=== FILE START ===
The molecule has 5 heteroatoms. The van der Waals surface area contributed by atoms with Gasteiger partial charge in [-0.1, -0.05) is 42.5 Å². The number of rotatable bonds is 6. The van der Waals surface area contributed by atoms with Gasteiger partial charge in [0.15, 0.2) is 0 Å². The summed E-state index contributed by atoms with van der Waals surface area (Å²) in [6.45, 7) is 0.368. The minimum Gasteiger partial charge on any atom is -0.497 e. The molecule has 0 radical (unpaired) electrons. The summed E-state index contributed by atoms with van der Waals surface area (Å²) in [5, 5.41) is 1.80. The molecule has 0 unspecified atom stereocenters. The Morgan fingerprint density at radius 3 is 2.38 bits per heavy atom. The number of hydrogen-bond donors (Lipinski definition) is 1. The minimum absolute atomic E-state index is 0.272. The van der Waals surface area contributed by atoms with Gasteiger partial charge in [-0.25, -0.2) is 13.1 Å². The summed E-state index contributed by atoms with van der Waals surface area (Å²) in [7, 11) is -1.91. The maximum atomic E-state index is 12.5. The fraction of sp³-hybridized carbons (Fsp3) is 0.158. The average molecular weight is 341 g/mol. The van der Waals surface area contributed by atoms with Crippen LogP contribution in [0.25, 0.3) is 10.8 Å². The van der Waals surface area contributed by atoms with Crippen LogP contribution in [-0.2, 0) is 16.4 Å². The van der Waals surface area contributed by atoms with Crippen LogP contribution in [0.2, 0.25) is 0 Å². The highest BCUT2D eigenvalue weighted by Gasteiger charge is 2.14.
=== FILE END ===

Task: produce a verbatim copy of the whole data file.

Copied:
The molecule has 5 heteroatoms. The van der Waals surface area contributed by atoms with Gasteiger partial charge in [-0.1, -0.05) is 42.5 Å². The number of rotatable bonds is 6. The van der Waals surface area contributed by atoms with Gasteiger partial charge in [0.15, 0.2) is 0 Å². The summed E-state index contributed by atoms with van der Waals surface area (Å²) in [6.45, 7) is 0.368. The minimum Gasteiger partial charge on any atom is -0.497 e. The molecule has 0 radical (unpaired) electrons. The summed E-state index contributed by atoms with van der Waals surface area (Å²) in [5, 5.41) is 1.80. The molecule has 0 unspecified atom stereocenters. The Morgan fingerprint density at radius 3 is 2.38 bits per heavy atom. The number of hydrogen-bond donors (Lipinski definition) is 1. The minimum absolute atomic E-state index is 0.272. The van der Waals surface area contributed by atoms with Gasteiger partial charge in [-0.25, -0.2) is 13.1 Å². The summed E-state index contributed by atoms with van der Waals surface area (Å²) in [7, 11) is -1.91. The maximum atomic E-state index is 12.5. The fraction of sp³-hybridized carbons (Fsp3) is 0.158. The average molecular weight is 341 g/mol. The van der Waals surface area contributed by atoms with Crippen LogP contribution in [0.25, 0.3) is 10.8 Å². The van der Waals surface area contributed by atoms with Crippen LogP contribution in [-0.2, 0) is 16.4 Å². The van der Waals surface area contributed by atoms with Crippen LogP contribution in [0.2, 0.25) is 0 Å². The highest BCUT2D eigenvalue weighted by Gasteiger charge is 2.14.